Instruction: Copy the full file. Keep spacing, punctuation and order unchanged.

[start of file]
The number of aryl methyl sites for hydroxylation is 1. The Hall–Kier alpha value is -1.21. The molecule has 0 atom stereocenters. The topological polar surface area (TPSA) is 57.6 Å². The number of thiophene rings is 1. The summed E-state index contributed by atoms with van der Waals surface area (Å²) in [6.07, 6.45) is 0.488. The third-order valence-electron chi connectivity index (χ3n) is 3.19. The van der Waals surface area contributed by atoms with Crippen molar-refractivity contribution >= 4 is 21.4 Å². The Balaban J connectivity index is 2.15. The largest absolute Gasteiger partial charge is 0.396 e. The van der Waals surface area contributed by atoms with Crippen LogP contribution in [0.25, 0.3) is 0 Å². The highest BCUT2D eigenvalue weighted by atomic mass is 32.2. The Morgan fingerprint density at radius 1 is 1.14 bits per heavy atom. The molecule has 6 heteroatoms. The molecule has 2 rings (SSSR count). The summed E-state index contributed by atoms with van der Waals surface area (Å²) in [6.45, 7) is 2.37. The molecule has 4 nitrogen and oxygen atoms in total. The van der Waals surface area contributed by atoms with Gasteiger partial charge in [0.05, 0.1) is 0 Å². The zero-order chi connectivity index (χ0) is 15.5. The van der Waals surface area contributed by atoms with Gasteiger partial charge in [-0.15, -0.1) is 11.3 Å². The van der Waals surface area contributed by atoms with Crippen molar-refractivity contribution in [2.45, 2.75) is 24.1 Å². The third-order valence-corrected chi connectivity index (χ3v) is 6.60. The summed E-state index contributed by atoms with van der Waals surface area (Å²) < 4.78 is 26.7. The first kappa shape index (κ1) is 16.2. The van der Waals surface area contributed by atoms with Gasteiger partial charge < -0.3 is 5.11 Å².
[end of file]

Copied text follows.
The number of aryl methyl sites for hydroxylation is 1. The Hall–Kier alpha value is -1.21. The molecule has 0 atom stereocenters. The topological polar surface area (TPSA) is 57.6 Å². The number of thiophene rings is 1. The summed E-state index contributed by atoms with van der Waals surface area (Å²) in [6.07, 6.45) is 0.488. The third-order valence-electron chi connectivity index (χ3n) is 3.19. The van der Waals surface area contributed by atoms with Crippen molar-refractivity contribution >= 4 is 21.4 Å². The Balaban J connectivity index is 2.15. The largest absolute Gasteiger partial charge is 0.396 e. The van der Waals surface area contributed by atoms with Crippen LogP contribution in [0.25, 0.3) is 0 Å². The highest BCUT2D eigenvalue weighted by atomic mass is 32.2. The Morgan fingerprint density at radius 1 is 1.14 bits per heavy atom. The molecule has 6 heteroatoms. The molecule has 2 rings (SSSR count). The summed E-state index contributed by atoms with van der Waals surface area (Å²) in [6.45, 7) is 2.37. The molecule has 4 nitrogen and oxygen atoms in total. The van der Waals surface area contributed by atoms with Gasteiger partial charge in [0.05, 0.1) is 0 Å². The zero-order chi connectivity index (χ0) is 15.5. The van der Waals surface area contributed by atoms with Gasteiger partial charge in [-0.15, -0.1) is 11.3 Å². The van der Waals surface area contributed by atoms with Crippen molar-refractivity contribution in [2.45, 2.75) is 24.1 Å². The third-order valence-corrected chi connectivity index (χ3v) is 6.60. The summed E-state index contributed by atoms with van der Waals surface area (Å²) < 4.78 is 26.7. The first kappa shape index (κ1) is 16.2. The van der Waals surface area contributed by atoms with Gasteiger partial charge < -0.3 is 5.11 Å².